Chart 3

The Real News In The U. of M. Attitudes Survey

The University of Michigan released its preliminary June survey of consumer attitudes. Tomorrow's newspaper headlines will read something like:" Consumer Sentiment Rebounds in Early June." Chart 4 shows the month-to-month behavior of the index of Consumer Sentiment. Does the early-June rebound look significant to you? Can you even see the rebound from 79.1 to 82.4? Do you notice that the index remains below the nadir of the last recession? No, the real news is that consumers' inflation expectations decreased in early June. Their one-year ahead inflation expectations dropped from May's 4.0% to 3.4%. And their 10-year ahead inflation expectations dropped from May's 3.2% to 3.0%. As you recall, the Fed has been obsessed with inflation expectations of late, even mentioning how survey-based expectations had risen. Well, this survey is showing inflation expectations moving lower. Along with an economy that is losing altitude at a rapid rate, this backing off of consumers' expectations of inflation could be another argument for a Fed pause after it delivers its 17th consecutive FOMC meeting funds rate hike on June 29.

Chart 4

 


 

Paul Kasriel

Author: Paul Kasriel

Paul L. Kasriel
Director of Economic Research
The Northern Trust Company
Economic Research Department
Positive Economic Commentary
"The economics of what is, rather than what you might like it to be."
50 South LaSalle Street, Chicago, Illinois 60675

Paul Kasriel

Paul joined the economic research unit of The Northern Trust Company in 1986 as Vice President and Economist, being named Senior Vice President and Director of Economic Research in 2000. His economic and interest rate forecasts are used both internally and by clients. The accuracy of the Economic Research Department's forecasts has consistently been highly-ranked in the Blue Chip survey of about 50 forecasters over the years. To that point, Paul received the prestigious 2006 Lawrence R. Klein Award for having the most accurate economic forecast among the Blue Chip survey participants for the years 2002 through 2005. The accuracy of Paul's 2008 economic forecast was ranked in the top five of The Wall Street Journal survey panel of economists. In January 2009, The Wall Street Journal and Forbes cited Paul as one of the few who identified early on the formation of the housing bubble and foresaw the economic and financial market havoc that would ensue after the bubble inevitably burst. Through written commentaries containing his straightforward and often nonconsensus analysis of economic and financial market issues, Paul has developed a loyal following in the financial community. The Northern's economic website was listed as one of the top ten most interesting by The Wall Street Journal. Paul is the co-author of a book entitled Seven Indicators That Move Markets.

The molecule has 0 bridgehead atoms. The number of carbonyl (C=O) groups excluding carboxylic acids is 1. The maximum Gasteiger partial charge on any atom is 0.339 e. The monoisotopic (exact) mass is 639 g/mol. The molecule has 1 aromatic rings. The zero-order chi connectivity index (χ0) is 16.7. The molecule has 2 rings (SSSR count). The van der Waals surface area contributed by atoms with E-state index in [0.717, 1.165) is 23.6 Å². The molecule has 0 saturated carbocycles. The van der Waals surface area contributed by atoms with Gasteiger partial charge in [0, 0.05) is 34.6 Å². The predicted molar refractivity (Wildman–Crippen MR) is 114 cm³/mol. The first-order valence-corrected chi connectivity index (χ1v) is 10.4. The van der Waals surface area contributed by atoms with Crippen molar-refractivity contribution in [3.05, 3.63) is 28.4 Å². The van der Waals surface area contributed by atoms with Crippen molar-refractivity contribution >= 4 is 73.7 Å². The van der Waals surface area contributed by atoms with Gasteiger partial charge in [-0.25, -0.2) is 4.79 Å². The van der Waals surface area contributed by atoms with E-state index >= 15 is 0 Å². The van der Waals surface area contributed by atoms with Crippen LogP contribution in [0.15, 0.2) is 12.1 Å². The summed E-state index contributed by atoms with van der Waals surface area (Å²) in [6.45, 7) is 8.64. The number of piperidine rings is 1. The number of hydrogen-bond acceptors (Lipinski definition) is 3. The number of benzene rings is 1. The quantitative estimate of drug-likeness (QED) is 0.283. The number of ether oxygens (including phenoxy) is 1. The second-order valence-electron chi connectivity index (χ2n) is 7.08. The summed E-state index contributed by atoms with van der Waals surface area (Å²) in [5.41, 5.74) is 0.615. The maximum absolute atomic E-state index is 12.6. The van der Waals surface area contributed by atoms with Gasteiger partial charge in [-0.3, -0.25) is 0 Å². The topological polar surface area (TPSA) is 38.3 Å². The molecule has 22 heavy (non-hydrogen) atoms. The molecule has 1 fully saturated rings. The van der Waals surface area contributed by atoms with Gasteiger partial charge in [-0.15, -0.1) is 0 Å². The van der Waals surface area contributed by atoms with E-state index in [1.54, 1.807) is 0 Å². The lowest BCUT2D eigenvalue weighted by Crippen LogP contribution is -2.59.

Paul began his career as a research economist at the Federal Reserve Bank of Chicago. He has taught courses in finance at the DePaul University Kellstadt Graduate School of Business and at the Northwestern University Kellogg Graduate School of Management. Paul serves on the Economic Advisory Committee of the American Bankers Association.